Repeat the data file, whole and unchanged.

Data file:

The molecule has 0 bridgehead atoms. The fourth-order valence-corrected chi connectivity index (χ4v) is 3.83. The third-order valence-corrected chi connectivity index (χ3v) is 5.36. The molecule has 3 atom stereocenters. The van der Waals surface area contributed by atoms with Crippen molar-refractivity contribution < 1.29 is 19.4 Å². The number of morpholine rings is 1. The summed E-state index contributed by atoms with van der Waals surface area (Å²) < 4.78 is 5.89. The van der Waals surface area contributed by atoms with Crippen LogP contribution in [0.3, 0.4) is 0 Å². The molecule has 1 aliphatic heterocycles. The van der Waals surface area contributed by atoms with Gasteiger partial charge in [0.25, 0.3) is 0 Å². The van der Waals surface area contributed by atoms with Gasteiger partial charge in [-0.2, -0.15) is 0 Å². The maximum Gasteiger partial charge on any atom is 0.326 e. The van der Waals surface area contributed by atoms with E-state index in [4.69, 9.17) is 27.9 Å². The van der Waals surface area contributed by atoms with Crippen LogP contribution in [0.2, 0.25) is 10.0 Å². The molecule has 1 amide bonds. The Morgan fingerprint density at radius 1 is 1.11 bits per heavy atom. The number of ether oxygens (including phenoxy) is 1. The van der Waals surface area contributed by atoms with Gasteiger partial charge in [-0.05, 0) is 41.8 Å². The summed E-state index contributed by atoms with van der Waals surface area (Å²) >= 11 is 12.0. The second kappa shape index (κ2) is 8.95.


The molecule has 0 bridgehead atoms. The fourth-order valence-corrected chi connectivity index (χ4v) is 3.83. The third-order valence-corrected chi connectivity index (χ3v) is 5.36. The molecule has 3 atom stereocenters. The van der Waals surface area contributed by atoms with Crippen molar-refractivity contribution < 1.29 is 19.4 Å². The number of morpholine rings is 1. The summed E-state index contributed by atoms with van der Waals surface area (Å²) < 4.78 is 5.89. The van der Waals surface area contributed by atoms with Crippen LogP contribution in [0.3, 0.4) is 0 Å². The molecule has 1 aliphatic heterocycles. The van der Waals surface area contributed by atoms with Gasteiger partial charge in [0.25, 0.3) is 0 Å². The van der Waals surface area contributed by atoms with Gasteiger partial charge in [-0.2, -0.15) is 0 Å². The maximum Gasteiger partial charge on any atom is 0.326 e. The van der Waals surface area contributed by atoms with E-state index in [4.69, 9.17) is 27.9 Å². The van der Waals surface area contributed by atoms with Crippen LogP contribution in [0.2, 0.25) is 10.0 Å². The molecule has 1 amide bonds. The Morgan fingerprint density at radius 1 is 1.11 bits per heavy atom. The number of ether oxygens (including phenoxy) is 1. The van der Waals surface area contributed by atoms with Gasteiger partial charge in [-0.05, 0) is 41.8 Å². The summed E-state index contributed by atoms with van der Waals surface area (Å²) >= 11 is 12.0. The second kappa shape index (κ2) is 8.95.